Byline: Arthur Friedman

NEW YORK — Outerwear manufacturers are lamenting what many are calling “a lost season” and looking for ways to perk up sales for fall ’95.
Most of the blame for the lackluster season is being pinned on higher-than-expected temperatures in key parts of the country.
Merchants and vendors came into the season with high hopes, thanks to a ’93-’94 fall-winter season that was one of the best in years.
Coat executives were also optimistic that consumers would remember last year’s brutal winter that brought record snowfalls to the Northeast. Retailers bought early and deep, and manufacturers were experiencing strong pre-season bookings.
But apparel in general lagged behind overall retail sales in the fourth quarter, and unusually warm weather in the vital November-through-January selling period — notably in the Northeast and Midwest — left stores with huge inventories and demanding big markdown money from vendors.
The tough season is probably best reflected by results at one of largest coat retailers in the country — Burlington Coat Factory Warehouse. Profits at Burlington Coat fell 23.1 percent in the second quarter ending Dec. 31, to $43.1 million from $56.1 million a year earlier.
In the quarter, sales advanced 5 percent to $659.9 million from $628.7 million, but same-store sales were down 8.5 percent. Another telling figure were inventory levels, which rose 32.8 percent to $529.9 million from $399.2 million a year earlier.
The area that continues to show the most action is active outerwear — from down-filled anoraks to functional, casual jackets — and rugged looks such as shearlings or short wools. The casual side of outerwear should continue to grow next season, executives said.
Now manufacturers face an uphill battle — convincing stores to buy outerwear in a timely manner and to be patient with the weather. All makers agree it won’t be an easy task.
Ted Goldsmith, chairman of Bromley Corp., which makes the licensed Anne Klein, Anne Klein II, J.G. Hook and Evan-Picone coat collections, said it started as a record year in September and October, only to fall flat when the unseasonable weather hit in November.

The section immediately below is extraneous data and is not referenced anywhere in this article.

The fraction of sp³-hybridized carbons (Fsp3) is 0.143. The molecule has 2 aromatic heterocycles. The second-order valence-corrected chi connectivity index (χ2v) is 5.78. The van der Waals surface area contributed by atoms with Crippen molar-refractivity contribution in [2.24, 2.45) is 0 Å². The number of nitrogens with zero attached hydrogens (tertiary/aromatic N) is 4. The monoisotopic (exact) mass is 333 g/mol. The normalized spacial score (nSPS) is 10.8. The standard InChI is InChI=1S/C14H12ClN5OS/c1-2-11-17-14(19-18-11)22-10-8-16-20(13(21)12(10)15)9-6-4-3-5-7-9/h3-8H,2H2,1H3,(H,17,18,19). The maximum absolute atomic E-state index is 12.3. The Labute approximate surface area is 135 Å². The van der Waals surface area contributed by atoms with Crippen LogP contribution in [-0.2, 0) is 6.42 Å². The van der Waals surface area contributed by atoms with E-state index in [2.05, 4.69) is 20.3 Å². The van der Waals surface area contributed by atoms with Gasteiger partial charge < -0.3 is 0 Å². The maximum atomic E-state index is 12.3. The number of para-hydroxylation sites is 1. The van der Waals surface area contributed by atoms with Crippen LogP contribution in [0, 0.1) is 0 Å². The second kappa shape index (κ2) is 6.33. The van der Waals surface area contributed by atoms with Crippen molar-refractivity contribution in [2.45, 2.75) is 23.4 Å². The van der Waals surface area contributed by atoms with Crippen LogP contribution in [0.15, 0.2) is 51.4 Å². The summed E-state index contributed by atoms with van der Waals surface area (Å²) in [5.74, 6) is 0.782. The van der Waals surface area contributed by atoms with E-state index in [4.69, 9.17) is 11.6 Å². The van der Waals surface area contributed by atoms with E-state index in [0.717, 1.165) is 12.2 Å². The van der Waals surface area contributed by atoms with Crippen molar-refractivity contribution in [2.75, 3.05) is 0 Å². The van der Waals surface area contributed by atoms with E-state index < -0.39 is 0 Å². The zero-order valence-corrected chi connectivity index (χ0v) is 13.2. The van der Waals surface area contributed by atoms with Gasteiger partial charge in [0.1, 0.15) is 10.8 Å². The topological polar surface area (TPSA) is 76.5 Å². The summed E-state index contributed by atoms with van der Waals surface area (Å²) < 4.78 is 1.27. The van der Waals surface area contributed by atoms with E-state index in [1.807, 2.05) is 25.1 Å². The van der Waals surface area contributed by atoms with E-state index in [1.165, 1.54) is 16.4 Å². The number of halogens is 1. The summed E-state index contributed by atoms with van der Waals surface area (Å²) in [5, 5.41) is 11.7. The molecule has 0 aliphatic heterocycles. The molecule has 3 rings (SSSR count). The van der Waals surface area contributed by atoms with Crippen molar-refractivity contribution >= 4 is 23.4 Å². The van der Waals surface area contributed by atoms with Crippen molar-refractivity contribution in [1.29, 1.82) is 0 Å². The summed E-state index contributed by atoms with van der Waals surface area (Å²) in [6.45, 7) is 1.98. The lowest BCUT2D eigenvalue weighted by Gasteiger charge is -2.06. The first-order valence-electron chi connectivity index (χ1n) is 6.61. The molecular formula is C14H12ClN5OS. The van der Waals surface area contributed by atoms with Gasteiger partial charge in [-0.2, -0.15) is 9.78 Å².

“A lot of reorders were never confirmed, leaving manufacturers with work in process,” Goldsmith said. “The stores came into the yearend with high inventories, which they either had to dispose of or carry over.”
The shift to more casual apparel changes the type of merchandise the coat market is designing and puts coat companies in competition with firms more known for their sportswear, Goldsmith said. Add to the mix private label outerwear, which is particularly strong in catalogs, and the branded coat business becomes squeezed, he said.
“We feel the wool business can be better than it has been, and we’re making a major effort in fabric development for next year,” Goldsmith said. “If the consumer is buying more casual coats, then dress coats have to be more luxurious.”
Goldsmith said product development has become a year-round effort for coat makers, as it becomes increasingly important to “make our product as interesting as we can, without taking too much risk.” As coat firms continue to feel a pinch on margins, Goldsmith predicts sourcing will turn offshore even more to control costs.
The promotional atmosphere of the coat market is not going to change, Goldsmith said, because “promotions create traffic and because the consumer has grown accustomed to it.”
“The weather was a factor, no doubt about that,” said Douglas Hillman, president of the wholesale division of London Fog Corp. “However, in dissecting the business, we found our cloth outerwear, which makes up close to half our sales, did exceptionally well, especially fur trims on microfiber and poplin active and casual bodies.”
Hillman said London Fog’s core rainwear business was soft, as was wool and leather, two categories it does not produce. He admitted that rainwear business in department stores, often anchored by London Fog, was also hurt, but by “the London Fog factor.”